More and more varieties of grafted vegetables will be in garden centers each year. The idea behind grafted vegetables is that a flavorful but somewhat finicky variety (the scion) can be grafted onto a sturdier rootstock to help it resist disease and produce more fruit. This is the same reason that most fruit trees and rose bushes are grafted rather than grown on their own roots.
All grafted vegetables should be planted at the same soil depth as they are in the pot. Burying the graft union below the ground will cause the scion of the plant to take root, circumventing the benefits of the rootstock.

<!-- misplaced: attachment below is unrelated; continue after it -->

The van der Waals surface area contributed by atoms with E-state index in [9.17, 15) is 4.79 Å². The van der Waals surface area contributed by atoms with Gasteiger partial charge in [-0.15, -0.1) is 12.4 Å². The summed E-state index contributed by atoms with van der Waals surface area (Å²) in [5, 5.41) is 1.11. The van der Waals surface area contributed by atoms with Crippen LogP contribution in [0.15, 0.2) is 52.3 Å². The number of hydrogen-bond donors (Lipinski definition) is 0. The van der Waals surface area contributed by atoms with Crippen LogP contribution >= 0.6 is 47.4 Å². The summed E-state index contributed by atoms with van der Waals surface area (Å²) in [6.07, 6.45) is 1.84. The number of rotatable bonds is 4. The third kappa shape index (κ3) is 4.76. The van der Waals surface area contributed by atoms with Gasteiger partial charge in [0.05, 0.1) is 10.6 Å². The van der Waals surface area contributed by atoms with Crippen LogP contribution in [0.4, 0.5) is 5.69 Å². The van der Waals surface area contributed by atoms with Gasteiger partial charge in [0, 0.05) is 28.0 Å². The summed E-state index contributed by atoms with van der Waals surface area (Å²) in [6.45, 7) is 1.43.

Planting directly in the ground instead of containers will give you the best yields. Crowding the roots of grafted plants inside a container will diminish returns.
Use sturdy 8’ stakes to trellis the plants or plant them inside large, steel cages.
Fertilize and water grafted plants the same as other vegetables.
Be sure to have lots of recipes to use all those extra vegetables!